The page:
When I read articles such as this one, Taxing Financial Transactions: Heading for an Own Goal, I sometimes despair. Both for the policy that is proposed and for how the various interested parties for or against a policy cloud their judgement. I really have to ask, “What are you trying to accomplish?”
Taxing financial transactions has long been proposed as a way of putting a brake on volatile financial markets, curbing speculation, and bringing in some revenue. In September last year the European Commission published a draft of a directive that would set the levy at 0.1% on cash and securities transactions and 0.01% on derivatives, reckoning that the annual revenue could be as much as €57 billion ($XX billion).
One of the primary factors of the global financial crisis was that banks and other assorted financial institutions implicitly believed that, at the end of the day, governments would step behind them and bail them out. This was the case with Bear Stearns, when the Fed/Treasury Dept/Government orchestrated its sale to JP Morgan to stave off disaster in March 2008. When faced with the same situation 6 months later with Lehman, Paulson and Geithner elected not to stand behind the firm in a sale transaction, scaring off potential suitors like Barclays and leaving the firm to fend for itself. Lehman couldn’t, declared bankruptcy and, ultimately, pieces of Lehman went to the various suitors.
The tsunami of shitstorm that decision unleashed led to TARP, Goldman and Morgan Stanley converting to traditional bank holding companies, etc. Across the pond, England faced the same situation with RBS, the Irish with their bad banks, etc.
Its clearly evident that the taxpayers would be bailing out these big financial institutions and, since then, policy makers have been trying frantically to figure out to avoid this situation. In the parlance, they were trying to disincentivize financial institutions from taking on these risks and get the taxpayer off the hook of these potential liabilities. Clearly, letting firms fail was not the desired mechanism. One of the suggestions was to levy a financial transaction tax, like the one above that will potentially raise 57 billion euros per year.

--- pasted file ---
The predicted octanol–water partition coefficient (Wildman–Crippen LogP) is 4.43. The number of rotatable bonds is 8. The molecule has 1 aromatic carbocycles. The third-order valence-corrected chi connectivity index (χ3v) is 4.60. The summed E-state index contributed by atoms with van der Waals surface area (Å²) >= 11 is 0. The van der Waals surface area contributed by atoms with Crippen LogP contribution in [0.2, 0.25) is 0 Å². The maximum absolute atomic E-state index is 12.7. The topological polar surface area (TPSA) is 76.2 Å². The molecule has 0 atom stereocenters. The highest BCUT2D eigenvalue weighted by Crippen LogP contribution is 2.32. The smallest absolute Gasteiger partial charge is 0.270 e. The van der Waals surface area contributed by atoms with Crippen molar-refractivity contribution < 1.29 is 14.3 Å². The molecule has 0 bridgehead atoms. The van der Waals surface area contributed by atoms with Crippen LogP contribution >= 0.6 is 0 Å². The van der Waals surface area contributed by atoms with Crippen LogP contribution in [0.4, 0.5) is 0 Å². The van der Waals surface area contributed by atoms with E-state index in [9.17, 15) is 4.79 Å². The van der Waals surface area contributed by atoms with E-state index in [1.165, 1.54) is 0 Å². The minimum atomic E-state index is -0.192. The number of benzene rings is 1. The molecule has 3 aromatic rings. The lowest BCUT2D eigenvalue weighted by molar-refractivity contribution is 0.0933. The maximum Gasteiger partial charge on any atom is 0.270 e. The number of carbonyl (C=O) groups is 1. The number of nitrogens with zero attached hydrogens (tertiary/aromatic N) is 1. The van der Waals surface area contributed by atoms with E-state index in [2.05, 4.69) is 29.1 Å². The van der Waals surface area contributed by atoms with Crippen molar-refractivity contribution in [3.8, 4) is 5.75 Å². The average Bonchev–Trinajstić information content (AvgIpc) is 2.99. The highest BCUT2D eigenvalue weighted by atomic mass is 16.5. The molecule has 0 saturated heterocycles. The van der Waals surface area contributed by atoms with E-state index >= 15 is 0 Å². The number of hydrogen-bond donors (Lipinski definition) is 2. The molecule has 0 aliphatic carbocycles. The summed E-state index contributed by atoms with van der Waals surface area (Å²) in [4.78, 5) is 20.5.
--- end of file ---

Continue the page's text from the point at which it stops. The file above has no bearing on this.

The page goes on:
The urgency to introduce an FTT is partly inspired by the need for revenue. Now that governments have committed billions to rescuing one euro-zone country, or banking sector, after another, there is an even more acute need for cash.
While this money will surely help repair balance sheet damage caused as a result of the last few years’ worth of bailouts, does it not create a justification for future bailouts? This tax is akin to banks paying an insurance premium and when shit hits the fan, they can now come cap in hand to the government for bailouts. I’m half-convinced this has the potential to incentivize financial institutions to take on increased risk, not less. The hitherto implicit belief that governments would stand ready to bail out TBTF institutions will now become explicit. Does it not, then, accomplish the opposite of “putting a brake on volatile financial markets, curbing speculation?”
Certainly if my bank was about to go under, I would go cap in hand to government and point to all the dough they’ve collected as the honeypot with which to bail me out, especially as the honey was collected for paying for my mistakes.
Interestingly, I’ve come to view Canada as a land lost in time, where the rules of economics still apply and the rest of the world has gone bizarro. Not coincidentally, I believe it was the only G8 member to actively lobby against this kind of tax (and maybe Australia).